PAKISTAN’S IDP CRISIS
Pakistan is facing the largest internal displacement of its population since its birth, with a grave humanitarian
crisis unfolding in the North West Frontier Province (NWFP), where the on-going military operation in Swat and adjoining tribal areas (FATA) against the Taliban has forced approximately 3 million people to flee their homes. These internally displaced persons (IDPs) have fled to the relative safety of surrounding areas, where they are being accommodated in humanitarian relief camps and in host communities in the districts of Mardan, Swabi, Nowshera, Charsada, and Peshawar. These host communities are also greatly affected by
the crisis and their resources are limited, resulting in internally affected persons(IAPs) who are also at risk with
regards to potential epdemics and shortages of food, clean water, medicines and other resources. The IDPs
and IAPs of this region are poor people, without the resources to survive on their own under such circumstances. In the absence of a functioning system, they do not have the means to provide for
themselves and their families. The IDPs fled the conflict with nothing but the clothes they were wearing and
arrived in an area much hotter than the mountains they called home. Their lives have come to a halt. Life for the IAPs in host communities has also been greatly affected, as local systems are overwhelmed, host families endure the hardships of taking in many families into their homes for long periods, and schools have been closed to accommodate IDPs.
Today, according to official figures, out of the 3 million people displaced, only approximately 300,000 men,
women and children are living in relief camps set up across the region. The remaining 2.7 million have spread
out across the region accepting and occupying whatever little space has been made available to them (over
2 million are staying in District Mardan alone). Almost every home or built up structure in the region is housing
IDPs, with acute shortages of resources and capacities that are needed to keep all basic life support systems
functioning. Schools, colleges, and in some cases even poultry farms and warehouses in the area have been
converted into makeshift camps to house IDPs.
The Current Situation
The sheer scale and magnitude of the displacement, and the vast geographic area covered for settlements pose a great challenge for humanitarian relief organizations to effectively reach all those in need. There is a serious shortage of doctors, healthcare professionals, and essential medicines across the region.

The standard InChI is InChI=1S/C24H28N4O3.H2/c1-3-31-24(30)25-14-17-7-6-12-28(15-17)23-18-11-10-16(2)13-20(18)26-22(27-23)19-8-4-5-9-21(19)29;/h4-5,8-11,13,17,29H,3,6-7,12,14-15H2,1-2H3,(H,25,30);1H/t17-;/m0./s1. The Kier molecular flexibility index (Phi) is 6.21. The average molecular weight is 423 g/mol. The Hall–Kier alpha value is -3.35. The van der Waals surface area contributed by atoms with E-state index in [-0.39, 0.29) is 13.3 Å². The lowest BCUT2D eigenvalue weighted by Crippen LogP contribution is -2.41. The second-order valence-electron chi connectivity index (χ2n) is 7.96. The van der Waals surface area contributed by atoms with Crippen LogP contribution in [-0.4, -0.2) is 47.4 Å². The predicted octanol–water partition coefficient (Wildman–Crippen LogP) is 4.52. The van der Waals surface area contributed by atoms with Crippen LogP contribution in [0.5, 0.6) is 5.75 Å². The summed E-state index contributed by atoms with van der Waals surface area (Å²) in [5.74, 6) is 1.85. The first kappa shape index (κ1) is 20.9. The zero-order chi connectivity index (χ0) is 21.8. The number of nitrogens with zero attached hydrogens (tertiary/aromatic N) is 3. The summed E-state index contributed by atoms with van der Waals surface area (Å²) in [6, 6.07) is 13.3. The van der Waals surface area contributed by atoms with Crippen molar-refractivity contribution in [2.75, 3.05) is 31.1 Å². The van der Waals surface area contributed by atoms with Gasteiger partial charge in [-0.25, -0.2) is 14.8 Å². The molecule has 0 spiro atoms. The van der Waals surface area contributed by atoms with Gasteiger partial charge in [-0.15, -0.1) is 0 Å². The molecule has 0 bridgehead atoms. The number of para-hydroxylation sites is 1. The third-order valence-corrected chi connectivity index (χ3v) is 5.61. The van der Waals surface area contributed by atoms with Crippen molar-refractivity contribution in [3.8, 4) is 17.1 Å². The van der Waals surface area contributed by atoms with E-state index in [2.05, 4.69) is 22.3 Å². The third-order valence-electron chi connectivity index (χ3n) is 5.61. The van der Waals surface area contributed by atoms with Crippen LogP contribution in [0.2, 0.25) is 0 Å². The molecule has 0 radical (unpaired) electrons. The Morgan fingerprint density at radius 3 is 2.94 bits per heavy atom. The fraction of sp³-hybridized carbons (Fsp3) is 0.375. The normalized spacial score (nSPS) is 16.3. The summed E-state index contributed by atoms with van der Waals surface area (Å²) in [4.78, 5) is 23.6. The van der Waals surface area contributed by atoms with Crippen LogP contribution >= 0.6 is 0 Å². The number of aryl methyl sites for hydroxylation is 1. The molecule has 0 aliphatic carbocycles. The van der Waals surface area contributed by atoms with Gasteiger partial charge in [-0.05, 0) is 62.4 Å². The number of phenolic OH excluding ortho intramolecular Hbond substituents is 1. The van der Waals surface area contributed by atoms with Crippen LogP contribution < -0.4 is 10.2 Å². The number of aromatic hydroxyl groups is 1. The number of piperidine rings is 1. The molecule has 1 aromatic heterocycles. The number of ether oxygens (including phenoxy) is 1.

Health Systems: According to UN figures, there are more than 600 public health facilities operating in the districts hosting the IDPs. However, most of the IDP hosting districts are under-developed with poor health indicators. Existing medical facilities, under-staffed and under-resourced by their own standards, are in no way equipped to handle an influx of this magnitude. They are simply overwhelmed.
The Threat of Disease: Overcrowded host communities and villages are facing serious threats of disease outbreaks as a result of contaminated water, poor sanitation and hygiene conditions, low vaccination coverage, degraded nutritional status and inadequate provision of healthcare. Water and sanitation conditions in IDP camps and across host communities in the region need urgent attention to prevent spread of water-borne diseases. Many among the displaced are suffering from acute respiratory infections, fever, acute diarrhea and various skin diseases such as scabies. Without proper shelter, IDPs could face added risks during the monsoon season from water-borne diseases such as dysentery and diarrhea. Malaria cases are also expected to surface as the monsoon season starts towards the end of June. Vaccination campaigns have been initiated for both measles and Hepatitis B in some camps, however a theater-wide drive is urgently needed. Although some 25 outbreaks have so far been registered and contained through the World Health Organization’s Disease Early Warning System (DEWS), a resource shortfall can seriously undo preventive measures and threaten to dramatically increase infant and child mortality rates among IDPs/IAPs.
Malnutrition: Under the current circumstances and living conditions, IDP families are especially vulnerable to inadequate nutrition, especially with food prices increasing by 22 per cent in the area, and with shortfalls in relief distribution efforts. It is estimated that more than 15 per cent of the children amongst IDPs are suffering from malnutrition.
The Plight of Women: Approximately 60 per cent of IDPs are women and girls of child bearing age. According to UNFPA, there are almost 70,000 pregnant women among the displaced, 6,000 of whom are expected to deliver within the next month. At least 1,000 of these women will require emergency obstetric care to handle pregnancy-related complications. Owing to the conservatism of the Pashtun culture and society, these women will only have access to adequate healthcare services if female doctors and healthcare professionals are made available to them.